If only.

The truth is that Monsanto is just one of many enterprises engaged in the research and development of genetically modified crops. There are also DuPont, Dow, Archer-Daniels-Midland, Cargill, and more. Really, these companies owe a great debt of gratitude to Monsanto for keeping them out of the spotlight. But should Monsanto be driven out of business by an angry mob of anti-GMO protesters, there are plenty of other operators who will quickly move in to fill their place.

A stronger argument, instead of a battle cry against one of many companies involved in this field, is a unified push for GMO labeling.

For fuck’s sake, the US government thinks it’s important to label just about everything else in our food production system. We mandate a label on orange juice if it is made from concentrate. We have different standards of identity for ice cream, light ice cream, ice milk and frozen dairy dessert. Not everything qualifies as cheese or juice, and these similar products need to be properly labeled. Plus let’s not forget the labeling rules about what products can say about their use of whole grains.

These aren’t about food safety. These are about providing consumers with information about what’s in their food and how it is made.

And dammit, that’s information every consumer should have about everything they put in their mouths. From finely textured lean beef (aka pink slime) in their ground beef, to knowing the food’s country of origin, and even being told which specific pesticides, herbicides and fungicides were used in its production.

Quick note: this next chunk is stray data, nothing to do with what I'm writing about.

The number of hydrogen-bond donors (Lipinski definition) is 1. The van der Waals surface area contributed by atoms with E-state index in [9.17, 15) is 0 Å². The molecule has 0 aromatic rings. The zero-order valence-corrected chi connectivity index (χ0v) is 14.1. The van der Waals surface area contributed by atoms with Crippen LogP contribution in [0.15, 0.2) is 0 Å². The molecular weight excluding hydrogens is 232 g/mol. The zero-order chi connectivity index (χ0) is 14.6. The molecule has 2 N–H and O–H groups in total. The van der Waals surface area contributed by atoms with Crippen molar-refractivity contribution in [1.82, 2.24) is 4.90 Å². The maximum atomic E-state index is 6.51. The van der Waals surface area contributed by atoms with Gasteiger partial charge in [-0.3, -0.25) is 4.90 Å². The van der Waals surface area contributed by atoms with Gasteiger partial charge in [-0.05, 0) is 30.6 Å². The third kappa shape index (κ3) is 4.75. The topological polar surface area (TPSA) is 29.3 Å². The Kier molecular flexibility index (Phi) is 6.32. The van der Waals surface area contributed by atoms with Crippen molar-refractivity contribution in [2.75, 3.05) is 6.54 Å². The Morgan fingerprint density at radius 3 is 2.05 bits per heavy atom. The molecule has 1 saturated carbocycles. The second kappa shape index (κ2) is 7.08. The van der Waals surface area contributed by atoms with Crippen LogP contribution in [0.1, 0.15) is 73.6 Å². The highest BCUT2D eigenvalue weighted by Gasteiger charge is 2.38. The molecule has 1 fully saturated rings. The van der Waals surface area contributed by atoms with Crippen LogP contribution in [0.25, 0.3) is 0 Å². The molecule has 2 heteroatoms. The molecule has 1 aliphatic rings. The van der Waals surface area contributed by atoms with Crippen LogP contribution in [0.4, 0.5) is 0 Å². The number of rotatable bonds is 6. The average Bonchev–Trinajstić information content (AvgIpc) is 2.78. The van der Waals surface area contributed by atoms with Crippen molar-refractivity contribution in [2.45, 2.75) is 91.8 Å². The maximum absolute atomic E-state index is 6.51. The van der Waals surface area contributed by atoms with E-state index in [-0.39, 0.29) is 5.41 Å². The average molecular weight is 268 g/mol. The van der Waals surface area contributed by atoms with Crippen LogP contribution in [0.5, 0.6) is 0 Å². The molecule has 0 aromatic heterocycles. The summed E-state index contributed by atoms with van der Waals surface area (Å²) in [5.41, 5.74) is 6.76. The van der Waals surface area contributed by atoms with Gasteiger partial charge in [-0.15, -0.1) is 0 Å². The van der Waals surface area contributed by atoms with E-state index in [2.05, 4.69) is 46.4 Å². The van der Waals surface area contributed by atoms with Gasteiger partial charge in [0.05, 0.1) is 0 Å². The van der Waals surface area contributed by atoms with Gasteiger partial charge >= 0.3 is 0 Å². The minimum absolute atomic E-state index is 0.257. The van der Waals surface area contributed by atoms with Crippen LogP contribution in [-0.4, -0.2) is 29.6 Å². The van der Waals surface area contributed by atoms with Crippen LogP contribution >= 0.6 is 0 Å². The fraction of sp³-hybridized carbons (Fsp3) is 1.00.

Living in the dark isn’t the answer. Neither is chasing after false boogeymen. The problem goes much further than one company, and getting distracted from realistic, actionable solutions by going on a witch hunt isn’t going to make our arguments any more credible. Nobody will have to march against Monsanto when their GMO seed operations dry up from a lack of consumer demand.

We aren’t crazies. We aren’t technophobes. We just want to know what’s in our food.

2 Comments leave one →
  1. May 7, 2013 9:57 am

    The GMO thing is sort of a cause célèbre among a certain set I think… It is sort of like the drone argument (killing people with scary unmanned robot thingies is somehow much worse than killing people the good ol’ fashioned way).

    The GMO issue has all sorts o’ neat stuff to easily fixate on and get riled up about. But I think people would be better served flexing their indignation muscles about other issues. GMOs are a fact of life now and in the future. Crap, we might need genetically altered crops (or bees) to survive the other dismal environmental conditions we have perpetrated on this planet.

    I kind of get the “labeling” issue, I guess. But maybe we should encourage people to stop eating stuff with so many “ingredients” in it in the first place. I am as guilty as everyone else in this regards (buying processed foods), but I dream of a day when most things that I buy regularly have precious few “ingredients” in them to worry myself over in the first place.

  2. Jessica R permalink
    May 7, 2013 1:47 pm

    I do now.
    Beers are appreciated. :-)